The vaccine regimen for children from 5 – 11 is two shots, each one-third the dose given to adults and teens and administered three weeks apart. No cases of myocarditis, or heart inflammation, were reported in the Pfizer trial.
Lindsay Neptune, a nurse practitioner and Director of Clinical Services at Open Door Family Medical Center’s Nita Lowey Center for Health in Schools, answers some commonly asked questions.
I have many parents who have been asking me when the vaccine will be available for their child under 12. I do believe that many of the parents of my patients are eager to have their younger children vaccinated. I think they see it as a step forward in preventing many of the situations that occurred as a result of large scale outbreaks, including online learning and reduction in school programs, sports, other extracurricular activities outside of school, and care for children outside of school hours.
I also think that they don't want to go backwards in a way that causes children to have to be home for extended periods of time and suffer with the struggles they've experienced with online learning. I also think that many of our parents will feel safer when their entire families are vaccinated to do things like travel and see other family members and friends who they may not have been able to see throughout these challenging months.
Which children between the ages of 5 and 12 should not get vaccinated?
Current guidance suggests that the contraindications to vaccination include a severe allergic reaction (anaphylaxis) after a previous dose of an mRNA COVID-19 vaccine or to any of its components, and immediate allergic reaction of any severity to a previous dose of an mRNA COVID-19 vaccine or any of its components, and immediate allergic reaction of any severity to polysorbate (as found in the Johnson & Johnson vaccine).
If parents have any questions about their specific child and their ability to receive a vaccine, I would encourage them to speak with their child's healthcare provider.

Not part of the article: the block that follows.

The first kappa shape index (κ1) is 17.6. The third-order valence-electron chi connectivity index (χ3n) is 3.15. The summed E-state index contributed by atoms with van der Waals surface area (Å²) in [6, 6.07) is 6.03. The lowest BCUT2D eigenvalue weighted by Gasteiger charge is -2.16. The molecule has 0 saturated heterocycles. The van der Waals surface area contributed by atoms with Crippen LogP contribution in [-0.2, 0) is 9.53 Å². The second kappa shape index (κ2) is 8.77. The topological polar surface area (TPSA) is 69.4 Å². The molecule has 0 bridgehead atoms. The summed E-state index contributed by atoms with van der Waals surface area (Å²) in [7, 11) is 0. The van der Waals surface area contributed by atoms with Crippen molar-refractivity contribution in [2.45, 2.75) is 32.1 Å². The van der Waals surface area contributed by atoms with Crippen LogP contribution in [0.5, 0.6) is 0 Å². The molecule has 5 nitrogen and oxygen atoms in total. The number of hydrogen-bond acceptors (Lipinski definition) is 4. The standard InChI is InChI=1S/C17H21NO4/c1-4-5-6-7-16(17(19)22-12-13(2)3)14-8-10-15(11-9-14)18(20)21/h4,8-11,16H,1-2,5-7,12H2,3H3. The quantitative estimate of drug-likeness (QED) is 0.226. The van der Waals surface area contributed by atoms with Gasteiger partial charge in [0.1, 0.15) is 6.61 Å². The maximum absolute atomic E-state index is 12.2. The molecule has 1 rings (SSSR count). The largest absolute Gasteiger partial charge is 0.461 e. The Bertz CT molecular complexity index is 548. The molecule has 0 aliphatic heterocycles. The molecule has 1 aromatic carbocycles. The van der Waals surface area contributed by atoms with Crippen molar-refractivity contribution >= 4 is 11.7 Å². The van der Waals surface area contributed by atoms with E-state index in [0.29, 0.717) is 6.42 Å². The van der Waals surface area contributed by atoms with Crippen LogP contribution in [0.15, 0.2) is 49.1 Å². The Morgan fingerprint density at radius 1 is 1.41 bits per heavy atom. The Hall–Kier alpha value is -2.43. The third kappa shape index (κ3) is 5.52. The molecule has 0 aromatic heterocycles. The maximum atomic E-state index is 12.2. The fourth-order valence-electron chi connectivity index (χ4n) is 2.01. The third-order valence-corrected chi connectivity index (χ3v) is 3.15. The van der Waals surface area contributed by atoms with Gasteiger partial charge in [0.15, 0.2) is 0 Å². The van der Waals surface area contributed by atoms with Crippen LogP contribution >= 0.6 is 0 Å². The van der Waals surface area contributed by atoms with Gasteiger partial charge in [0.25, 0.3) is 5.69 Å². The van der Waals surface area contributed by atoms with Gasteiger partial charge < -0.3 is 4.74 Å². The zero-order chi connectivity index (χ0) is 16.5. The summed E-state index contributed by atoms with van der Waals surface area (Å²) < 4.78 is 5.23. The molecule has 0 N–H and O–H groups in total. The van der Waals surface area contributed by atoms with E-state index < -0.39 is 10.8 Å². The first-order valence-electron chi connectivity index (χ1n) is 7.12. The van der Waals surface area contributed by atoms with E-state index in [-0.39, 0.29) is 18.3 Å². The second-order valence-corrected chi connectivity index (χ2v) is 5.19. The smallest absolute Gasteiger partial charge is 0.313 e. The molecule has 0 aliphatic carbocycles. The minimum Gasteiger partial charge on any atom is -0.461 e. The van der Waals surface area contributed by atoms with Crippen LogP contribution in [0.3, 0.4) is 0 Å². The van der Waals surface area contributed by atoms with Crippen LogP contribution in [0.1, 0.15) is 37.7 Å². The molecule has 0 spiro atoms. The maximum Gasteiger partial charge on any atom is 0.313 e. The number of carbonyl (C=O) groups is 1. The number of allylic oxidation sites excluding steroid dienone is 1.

Once these children are vaccinated, should this relax mask wearing in schools?
I would continue to watch the guidance from the CDC as we start to move forward with pediatric vaccinations and increasing the percentage of the population that is vaccinated. However, I believe that until a large percentage of the population of the school and the community is fully vaccinated (received both doses of the vaccine and passed the two-week post-vaccination period), mask wearing should continue in schools.
We have to remember that mask wearing helps to prevent individuals not only from getting sick but also from spreading the virus to others. Wearing masks has proven to keep our students and schools safe. According to CDC Director Rochelle Walensky, schools that have had masks in place were 3 1/2 times less likely to have school outbreaks requiring school closures. As we head into the winter weather months, we need to remain vigilant in protecting our school students and communities.
Are you seeing much in the way of children getting sick from Covid?
Not at present. Both the Ossining and Port Chester school districts where we are located are requiring mask wearing in schools this year as well as encouraging vaccination in all groups who are currently approved to receive the vaccine. This seems to be very helpful in preventing infections in our school students. The school districts all follow protocols for quarantine and testing recommendations that are worked out with guidance from the NYS Department of Health and they continue to do some surveillance testing as well.
Have you seen much in the way of adverse reactions to the vaccine among children?
In children ages 12 and older (the age range the COVID vaccine has been approved for so far) I have not seen any adverse reactions so far. I have had patients who have complained of some of the common side effects including pain at the injection site, tiredness, headache, chills, muscle pain, fever and joint pain. Very similar to side effects experienced by children following other routine vaccines, such as the flu vaccine. Typically, these symptoms improve in 1-3 days and can be symptomatically managed with over the counter medication for pain or fever.
The Nita M. Lowey Center for Health in Schools provides primary health care services for 4600 students in elementary, middle and high schools in Port Chester and Ossining. Services are available regardless of a family’s ability to pay and there are no out-of-pocket costs.